Monday, October 16, 2017


Gentle Readers . . . and Maxwell,

If you visited my blog yesterday or today, you know that I've re-joined the Battle of the Bands and that my first competition is between Nina Simone and Billie Holiday. The song is Strange Fruit.

The lyrics to Strange Fruit made their way into the world in 1937 in the form of a poem by "Lewis Allan," a New York City teacher who put his thoughts into an extended metaphor after seeing a photo of two African-American men who had been lynched.

The lyrics of the song are copyrighted, but they're quite easy to understand in either of the recordings posted HERE for my Battle of the Bands. (If you haven't voted yet, I hope you'll do so after listening to Simone and Holiday.)

Now, where do I go from here? Do I tell you about the man behind the pseudonym Lewis Allan, or do I write about lynching?

I guess I choose lynching, with information about the writer of the song soon to follow.

I won't include any photos of people who have been lynched. If you want to see them, they're not difficult to find. It was common for the murderers to photograph their accomplishment, and even to put the photos on post cards.

"Lynch Law" means a punishment without trial. For black men in the U.S., a lynching meant being accused of some fault or crime, being dragged from their homes or pulled off the street by a mob––often members of our oldest hate group, the Ku Klux Klan––and then hanged. Sometimes these human beings, thought of as sub-human by white supremacists, were tortured and their bodies burned. In addition to making the photos into post cards, the killers sometimes kept body parts as souvenirs of their great triumph.

How many people have been lynched? Probably upwards of 4,000, but I can't give you an exact figure. Black people aren't alone in being the targets of such hatred, although they are the largest group. Jews, immigrants, Catholics, and gay/lesbian people can be included as common targets of hatred.

To learn more about lynching, please visit HERE to see a map of the United States that shows where lynchings took place between 1835 and 1964. This site also has more information about mob violence. Another good source of information is the Southern Poverty Law Center.

It's well past lunch time, but for some reason, I have no appetite.

I guess we know why Lewis Allan felt compelled to write Strange Fruit.

Infinities of love,

Janie Junebug

Sunday, October 15, 2017


Gentle Readers . . . and Maxwell,

Welcome to my return to Battle of the Bands, hosted by Mr. Stephen McCarthy, who blogs at STMcC Presents 'Battle of the Bands'.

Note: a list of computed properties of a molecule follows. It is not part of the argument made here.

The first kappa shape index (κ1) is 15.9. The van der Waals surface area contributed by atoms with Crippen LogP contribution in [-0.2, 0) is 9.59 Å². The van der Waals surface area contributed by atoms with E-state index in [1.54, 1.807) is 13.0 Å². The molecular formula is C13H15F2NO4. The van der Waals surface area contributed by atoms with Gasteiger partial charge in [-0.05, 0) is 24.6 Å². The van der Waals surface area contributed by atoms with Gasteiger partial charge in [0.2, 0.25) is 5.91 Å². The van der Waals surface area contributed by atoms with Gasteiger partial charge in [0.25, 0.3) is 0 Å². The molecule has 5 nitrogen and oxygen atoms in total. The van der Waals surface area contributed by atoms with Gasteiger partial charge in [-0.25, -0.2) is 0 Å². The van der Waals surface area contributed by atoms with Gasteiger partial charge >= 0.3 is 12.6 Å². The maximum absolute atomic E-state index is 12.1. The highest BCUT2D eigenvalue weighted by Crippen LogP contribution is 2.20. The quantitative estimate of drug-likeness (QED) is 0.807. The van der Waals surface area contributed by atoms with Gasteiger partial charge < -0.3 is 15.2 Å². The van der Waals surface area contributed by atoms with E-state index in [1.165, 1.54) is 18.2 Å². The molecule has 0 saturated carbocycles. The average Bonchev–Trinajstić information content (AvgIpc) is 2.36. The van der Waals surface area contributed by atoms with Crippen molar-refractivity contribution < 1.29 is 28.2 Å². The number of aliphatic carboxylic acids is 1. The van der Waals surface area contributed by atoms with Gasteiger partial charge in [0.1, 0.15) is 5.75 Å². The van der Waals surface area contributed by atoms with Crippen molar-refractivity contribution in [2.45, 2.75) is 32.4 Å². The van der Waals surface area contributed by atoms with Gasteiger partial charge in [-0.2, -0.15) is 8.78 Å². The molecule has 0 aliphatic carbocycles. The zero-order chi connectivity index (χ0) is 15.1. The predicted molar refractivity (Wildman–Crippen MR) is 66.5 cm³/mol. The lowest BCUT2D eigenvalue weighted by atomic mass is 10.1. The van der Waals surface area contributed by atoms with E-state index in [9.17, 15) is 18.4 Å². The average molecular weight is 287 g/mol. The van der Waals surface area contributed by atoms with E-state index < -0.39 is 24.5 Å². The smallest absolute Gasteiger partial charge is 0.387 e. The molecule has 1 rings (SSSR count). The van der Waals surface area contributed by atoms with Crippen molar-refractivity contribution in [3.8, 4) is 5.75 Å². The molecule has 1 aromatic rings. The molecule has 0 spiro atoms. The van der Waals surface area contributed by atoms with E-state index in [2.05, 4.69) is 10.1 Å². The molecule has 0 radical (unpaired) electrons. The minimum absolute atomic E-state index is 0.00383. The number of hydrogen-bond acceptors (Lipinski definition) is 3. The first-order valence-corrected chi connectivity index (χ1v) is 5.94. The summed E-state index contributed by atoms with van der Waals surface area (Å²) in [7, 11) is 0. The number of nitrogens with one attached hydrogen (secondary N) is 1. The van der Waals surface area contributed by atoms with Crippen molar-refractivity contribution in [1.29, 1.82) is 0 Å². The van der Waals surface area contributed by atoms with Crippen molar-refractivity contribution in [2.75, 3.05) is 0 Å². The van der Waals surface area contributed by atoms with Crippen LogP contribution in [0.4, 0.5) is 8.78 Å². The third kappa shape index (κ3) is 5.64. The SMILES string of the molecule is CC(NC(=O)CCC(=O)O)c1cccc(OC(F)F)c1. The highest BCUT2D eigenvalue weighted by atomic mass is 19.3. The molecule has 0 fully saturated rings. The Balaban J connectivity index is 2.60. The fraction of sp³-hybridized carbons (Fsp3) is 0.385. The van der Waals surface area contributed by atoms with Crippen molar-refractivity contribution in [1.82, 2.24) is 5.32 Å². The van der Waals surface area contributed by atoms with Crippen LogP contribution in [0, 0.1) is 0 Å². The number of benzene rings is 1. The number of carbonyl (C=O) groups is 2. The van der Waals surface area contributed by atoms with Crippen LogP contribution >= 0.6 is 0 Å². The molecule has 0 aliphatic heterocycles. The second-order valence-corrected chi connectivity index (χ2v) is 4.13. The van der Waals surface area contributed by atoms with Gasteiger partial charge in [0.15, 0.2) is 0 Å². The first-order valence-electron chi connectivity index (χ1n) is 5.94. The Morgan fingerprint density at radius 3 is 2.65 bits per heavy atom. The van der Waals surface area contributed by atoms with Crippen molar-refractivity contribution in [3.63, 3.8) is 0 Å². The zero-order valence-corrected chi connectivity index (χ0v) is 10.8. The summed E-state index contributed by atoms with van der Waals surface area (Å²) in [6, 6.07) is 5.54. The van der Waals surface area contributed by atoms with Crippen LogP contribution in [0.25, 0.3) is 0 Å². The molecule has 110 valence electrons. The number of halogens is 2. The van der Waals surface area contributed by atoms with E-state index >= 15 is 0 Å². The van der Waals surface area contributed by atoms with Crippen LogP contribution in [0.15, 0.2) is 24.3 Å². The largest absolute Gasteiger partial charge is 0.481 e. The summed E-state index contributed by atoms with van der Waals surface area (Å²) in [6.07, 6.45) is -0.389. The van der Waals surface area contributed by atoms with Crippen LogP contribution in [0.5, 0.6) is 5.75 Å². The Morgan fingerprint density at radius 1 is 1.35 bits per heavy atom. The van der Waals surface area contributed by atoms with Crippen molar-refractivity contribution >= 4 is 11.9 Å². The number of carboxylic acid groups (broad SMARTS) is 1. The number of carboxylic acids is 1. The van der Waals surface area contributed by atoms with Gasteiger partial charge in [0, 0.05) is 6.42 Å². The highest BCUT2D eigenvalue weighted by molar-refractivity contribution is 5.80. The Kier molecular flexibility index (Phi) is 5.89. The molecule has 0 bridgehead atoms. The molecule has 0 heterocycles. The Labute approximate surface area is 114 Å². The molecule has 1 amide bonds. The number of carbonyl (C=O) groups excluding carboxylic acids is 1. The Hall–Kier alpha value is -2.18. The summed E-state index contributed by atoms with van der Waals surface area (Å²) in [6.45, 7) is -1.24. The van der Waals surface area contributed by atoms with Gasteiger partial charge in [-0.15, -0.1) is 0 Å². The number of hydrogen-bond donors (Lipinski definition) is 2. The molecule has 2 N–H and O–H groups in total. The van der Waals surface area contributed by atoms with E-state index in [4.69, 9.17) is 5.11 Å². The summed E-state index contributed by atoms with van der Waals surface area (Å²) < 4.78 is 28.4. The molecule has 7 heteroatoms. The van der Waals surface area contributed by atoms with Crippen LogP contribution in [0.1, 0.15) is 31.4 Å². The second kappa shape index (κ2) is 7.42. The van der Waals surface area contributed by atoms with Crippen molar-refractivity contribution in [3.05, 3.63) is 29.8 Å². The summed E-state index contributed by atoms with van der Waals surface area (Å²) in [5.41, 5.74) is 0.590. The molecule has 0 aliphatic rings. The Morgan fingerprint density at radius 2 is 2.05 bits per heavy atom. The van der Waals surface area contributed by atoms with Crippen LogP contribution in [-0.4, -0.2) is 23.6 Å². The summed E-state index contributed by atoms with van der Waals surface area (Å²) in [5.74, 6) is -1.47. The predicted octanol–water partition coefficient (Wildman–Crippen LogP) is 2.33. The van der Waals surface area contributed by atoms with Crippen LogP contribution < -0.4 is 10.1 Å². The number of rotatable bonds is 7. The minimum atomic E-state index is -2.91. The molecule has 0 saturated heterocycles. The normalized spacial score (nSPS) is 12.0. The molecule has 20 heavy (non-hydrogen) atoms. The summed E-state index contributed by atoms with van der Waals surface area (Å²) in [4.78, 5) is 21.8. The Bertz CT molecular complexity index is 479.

On the 15th of each month, I'll present two versions of the same song. You vote for the one you prefer in your comment, and I'll tell you the winner on the 21st. Voting remains open until midnight on the 20th.

Our song for this month is Strange Fruit. The "strange fruit" to which the song refers is that of "black bodies"––victims of the horrific practice of lynching.

I wasn't going to use Billie Holiday's rendition of the song for the battle because she made the song famous, but I find Nina Simone's singing so compelling that I decided to let the two compete against each other.

This week on my blog I'll provide more information about the song and its composer, who played a role––probably unknown by most people––in the story of a family torn apart because of the execution of the parents by the U.S. government.

Here's Nina Simone:

Here's Lady Day:

Now I turn the question over to you. Do you vote for Nina Simone or Billie Holiday?

 Please visit STMcC Presents 'Battle of the Bands' to find the list of participants in this bloghop.

Infinities of love,

Janie Junebug

Thursday, October 12, 2017


To read the first part of this story, please go to I WAS PHISHED AND I NIBBLED ON THE BAIT.

To read the second part, please go to WHEN I NIBBLED THE BAIT, IT DIDN'T TASTE THAT GREAT.

To read the third part, please go to I CHOKED ON THE BAIT WHEN I WAS PHISHED.

All right, Gentle Readers . . . and Maxwell,

Let's finish this damn story no matter how long it takes. I'm sick of it.

Here's how I figured out that I absolutely, positively was being phished. I went to the Sas Web site and took a look at their employment information. It said that recruiting emails and job information would only come from verified email addresses.

William George, Jessica Julious, and Dexter whatever his last name was all had gmail addresses.

I informed Willy Dunne Wooters, who said if I had set up the Google Hangouts interview with Dexter, that is when he would have asked for my birthday and Social Security number under the guise of performing a background check so they could give me this great job. Fortunately, when the bait didn't taste right, I didn't swallow it.

It occurred to me that this experience was a lot like the fake news stories that are online (and I'm talking about actual fake news and not the real news that the doofus in the White House claims is fake because it tells the truth about him). The stories might seem interesting, but if you read them, any sensible person can tell that the "news" isn't real. The source isn't respectable and known. The stories are often badly written. The whole thing doesn't make sense.